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MOOC Skepticism Persists Among University Presidents, Despite Rapid Growth Of Online Courses In 2012

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Millions of people signed up to take a free class from the top research universities and Ivy League schools in 2012, but some higher education leaders remain skeptical of these massive open online courses.

MOOCs, as they're known, have been around for a few years but really took off in 2012, as some of the most well-respected universities signed up to offer courses through several different startups. They were met by students from around the globe flocking to take the classes.

edX, a non-profit MOOC operator from Harvard and the Massachusetts Institute of Technology, saw 370,000 students enroll this fall, the New York Times reported. Coursera, a for-profit venture started by Stanford University professor Andrew Ng, has reached more than 1.7 million students. At least 150,000 people have signed up with Udacity, another for-profit with ties to Stanford. Other MOOC startups include Udemy and Marginal Revolution University.

With so many people signing up -- as many as 50,000 or more to a class -- some college leaders worry MOOCs could lead to the devaluing of American higher education. Lester Lefton, president of Kent State University, said as much at a recent dinner with other university presidents at the Penn Club in New York City.

"The great thing about our higher education system, which was just shown in our election, is our politicians have all have totally different views on economics and probably because they came from a variety of different kinds of schools with a variety of different kinds of viewpoints," Lefton said. "If everybody were all to take economics 101 through a MOOC, there would be one view of economics. And I think that's potentially dangerous, and it devalues what we have been so good at in terms of creating a real diversity of thought."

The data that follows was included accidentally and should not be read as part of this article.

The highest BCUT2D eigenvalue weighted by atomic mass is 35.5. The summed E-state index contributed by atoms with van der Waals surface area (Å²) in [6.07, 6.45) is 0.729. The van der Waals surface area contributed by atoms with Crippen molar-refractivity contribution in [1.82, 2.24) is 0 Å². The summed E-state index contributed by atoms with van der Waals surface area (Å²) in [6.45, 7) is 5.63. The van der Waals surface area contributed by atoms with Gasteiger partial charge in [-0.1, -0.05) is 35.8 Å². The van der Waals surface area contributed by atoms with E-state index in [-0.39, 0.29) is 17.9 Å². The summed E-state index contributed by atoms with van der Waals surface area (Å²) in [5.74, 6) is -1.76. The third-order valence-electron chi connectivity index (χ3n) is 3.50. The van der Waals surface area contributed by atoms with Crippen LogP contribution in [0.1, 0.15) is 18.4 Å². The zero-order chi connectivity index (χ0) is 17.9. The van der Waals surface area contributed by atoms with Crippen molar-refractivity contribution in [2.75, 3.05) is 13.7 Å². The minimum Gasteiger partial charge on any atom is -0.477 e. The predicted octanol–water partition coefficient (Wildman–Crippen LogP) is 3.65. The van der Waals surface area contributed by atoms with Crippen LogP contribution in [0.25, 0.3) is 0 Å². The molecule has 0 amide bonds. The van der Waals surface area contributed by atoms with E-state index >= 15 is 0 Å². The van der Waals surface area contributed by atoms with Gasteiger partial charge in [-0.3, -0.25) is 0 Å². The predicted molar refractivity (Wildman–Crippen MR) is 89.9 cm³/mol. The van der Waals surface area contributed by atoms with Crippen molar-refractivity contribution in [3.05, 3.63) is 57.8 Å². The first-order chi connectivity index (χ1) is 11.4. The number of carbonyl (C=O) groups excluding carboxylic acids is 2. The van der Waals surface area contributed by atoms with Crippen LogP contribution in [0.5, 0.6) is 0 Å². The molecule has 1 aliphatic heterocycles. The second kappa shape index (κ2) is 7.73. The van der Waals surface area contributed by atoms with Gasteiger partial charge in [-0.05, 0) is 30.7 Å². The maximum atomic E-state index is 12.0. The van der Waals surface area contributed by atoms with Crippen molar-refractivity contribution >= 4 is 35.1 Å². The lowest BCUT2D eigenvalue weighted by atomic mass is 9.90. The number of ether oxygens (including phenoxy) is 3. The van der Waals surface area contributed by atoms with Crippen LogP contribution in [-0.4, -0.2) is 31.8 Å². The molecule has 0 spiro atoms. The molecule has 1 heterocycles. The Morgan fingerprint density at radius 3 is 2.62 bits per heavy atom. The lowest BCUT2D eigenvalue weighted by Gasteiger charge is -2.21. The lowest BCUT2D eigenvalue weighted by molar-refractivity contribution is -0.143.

Michael Crow, head of Arizona State University, also worries MOOCs coud spread too much of the same thinking, but he believes the online courses could be a great tool when used in conjunction with other teaching methods.

"Our objective is to create an environment in which we can create a person capable of learning anything," Crow said at the dinner. "If you're working with that as your objective, then you need every tool, every mechanism, every means to be able to achieve that."

Carol Geary Schneider, president of the Association of the American Colleges and Universities, echoed Crow's view that MOOCs were not a one-step transformation of the higher ed world.

"Right now, there's a kind of fetishization of the great online course going on as though this will be our silver bullet," Schneider said, "but it will not, by itself, be a silver bullet at all."

Schneider, who has a Ph.D in history from Harvard and has taught at several well-regarded universities, signed up for a Princeton University history class through a MOOC this year. She said she felt the writing assignments left something to be desired.

"It is not teaching me how to use evidence, it is not sending me out into the field to dig into the archives or create new evidence," Schneider said.

MOOCs have other problems, among them abysmally low completion rates and incidents of plagarism that present challenges to quality and assessment.

Despite these growing pains, the American Council on Education is evaluating a handful of Coursera classes to determine whether universities should accept their completion for credit, and several universities announced they would offer online classes for credit in a consortium. Other schools have gone full steam ahead; Indiana University announced recently it would replace its School of Continuing Studies with a MOOC called IU Online.

Still, the reserve expressed by university presidents reflects skepticism of MOOCs among faculty. When surveyed earlier this year, college professors expressed more fear than excitement about the growth of online education, while administrators generally felt the opposite. Professors doubted a web-based course could provide as good an education as a traditional class.

Mark Becker, president of Georgia State University, said he sees promise in MOOCs, but isn't convinced human interaction should be taken completely out of higher education. "I think MOOCs are an important step but they're not the end game," he said.

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